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Federalist Society’s Affordable Care Act debate addresses Act’s Constitutionality, impacts on individual liberty

March 06, 2012
By Nina Wolpow C’14
 
AffordableCareAct.jpgOn Feb. 22 faculty, students, and jurists gathered in Gittis Hall to hear a debate on the Affordable Care Act with Professor Richard Epstein of the University of Chicago Law School and Penn Law Professor Theodore Ruger, a Constitutional scholar and health law expert. The debate was moderated by Judge Anthony Scirica of U.S. Court of Appeals for the Third Circuit.

The most recent of the Federalist Society’s James Madison Debates, the discussion centered on the Act’s “Minimal Coverage Provision”, or mandate that requires most people to have health insurance, and the mandate’s Constitutionality.
 
Professors Epstein and Ruger were allotted thirteen minutes each to articulate their views on the Act and its controversial mandate, followed by seven-minute rebuttals. The two were prompted by Justice Scirica to focus both on the mandate’s viability as tax law and the question of Congressional intention in enacting a provision that either would “regulate the economic enterprise of providing healthcare” or “reach more deeply into people’s personal lives than [Congress] ever has before.”
 
AffordableCareAct_Epstein.jpgFirst to speak was Professor Epstein. Known widely for his libertarian views and choosing to avoid what he described as the “chameleon question” of the individual mandate’s vague classification as tax law, Epstein honed in instead on the history of the Commerce Clause and the need to find “national solutions for national problems.”
 
In his argument, Epstein cited three famous cases that dealt, as the Act does, with the applicability of the Commerce Clause. He began with Gibbons v. Ogden, touching on United States v. Lopez and paying particular attention to Wickard v. Filburn, a 1942 ruling that subjected the production of wheat for on-farm use to government regulation given wheat’s value as an intrastate commodity.

Epstein concluded that matter of the Act’s Constitutionality came down to the decision of whether to align the individual mandate and the health care bill that encompasses it with the agricultural bills of Wickard v. Filburn, or with the Lopez decision to restrict the power of congress in regulating the carrying of handguns.
 
“If you treat Wickard v. Filburn as a completely legitimate decision…it would be an extremely difficult task to win on this particular case,” said Epstein of the Act.
 
In closing, Epstein touched on the arduousness of eliminating established and relied-upon institutions like Medicare and Medicaid, but suggested too the dangers of considering these “sacred texts,” given the detriment they have caused to the nation.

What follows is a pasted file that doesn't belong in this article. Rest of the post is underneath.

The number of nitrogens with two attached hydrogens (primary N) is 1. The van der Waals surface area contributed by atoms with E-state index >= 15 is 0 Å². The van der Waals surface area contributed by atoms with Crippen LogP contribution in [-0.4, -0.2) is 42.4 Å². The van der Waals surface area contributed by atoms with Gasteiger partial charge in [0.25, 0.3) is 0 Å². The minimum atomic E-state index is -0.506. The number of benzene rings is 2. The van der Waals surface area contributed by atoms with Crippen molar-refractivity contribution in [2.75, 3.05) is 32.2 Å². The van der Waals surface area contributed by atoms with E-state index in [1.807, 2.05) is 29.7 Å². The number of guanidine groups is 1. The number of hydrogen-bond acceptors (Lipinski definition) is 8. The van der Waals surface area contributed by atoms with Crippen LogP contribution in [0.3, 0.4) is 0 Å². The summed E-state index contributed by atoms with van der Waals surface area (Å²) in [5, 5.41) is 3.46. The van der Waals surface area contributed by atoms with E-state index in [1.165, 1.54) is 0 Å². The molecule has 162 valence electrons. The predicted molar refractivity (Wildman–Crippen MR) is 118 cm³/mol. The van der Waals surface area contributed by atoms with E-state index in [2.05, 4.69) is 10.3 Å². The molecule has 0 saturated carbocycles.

AffordableCareAct_Ruger_2.jpgProfessor Ruger followed with a nine-point argument that he divided into atmospheric, doctrinal, and historical subsets.
 
To illustrate what he called the “atmospheric” conditions surrounding the Act, Ruger commented on the relative infancy of the Constitutionality dispute, citing the absence of such challenges in a debate held two years earlier at Harvard. He attributed the emergence of such challenges to the trend of “popular Constitutionalism,” he said, and moved on to argue both for the timeliness and remedial nature of the Act.

“The health system is fundamentally broken,” Ruger asserted. His “doctrinal” and “historical” arguments likewise focused on the Commerce Clause, bringing into play the 2005 case of Gonzales v. Raich on the federal regulation of homegrown marijuana.
 
Ruger equated the mandate, too, to the privatization of Social Security, pointing out that investment in a health care plan is not obligatory, though failure to do so could result in the calling back of tax refunds. 
 
In his rebuttal, Professor Epstein moved to address the Act more directly and expressed his concern about whether the Act is being discussed outside the realm of economics and inside that of Constitutionality, and thus aligns it with the tendency of Constitutional evolution to move towards expansion rather than minimization. “You have to ask yourself, ‘What’s the limiting principle?’” Epstein said.
 
Ruger responded to this question with what he called “the broccoli analogy,” in which the government can force individuals to buy, but not to consume broccoli. “The apt conceptual analog is a law requiring you to somehow subsidize broccoli, to purchase shares in a broccoli enterprise,” explained Ruger.”

In relation to the Act’s individual mandate, Ruger explained, “there is nothing in this individual mandate to force people to access the health care system; relatedly, there is nothing in this mandate that subverts basic state law constitutional principles or the federal principle that people have the right to refuse medical care.”

AffordableCareAct_Ruger.jpgRuger concluded with the suggestion that the mandate be seen not as an issue of physical intrusion but as a basic tax. “It imposes costs,” he said, “not physical compulsion.”
 
Two questions were fielded following the debate, the first concerning the burden of the mandate on the middle class and the second regarding the professors’ predictions for a U.S. Supreme Court’s decision. In response to the second, Professor Ruger predicted that the mandate would be upheld by the Supreme Court in a 6-3 vote; Epstein predicted a 5-4 vote.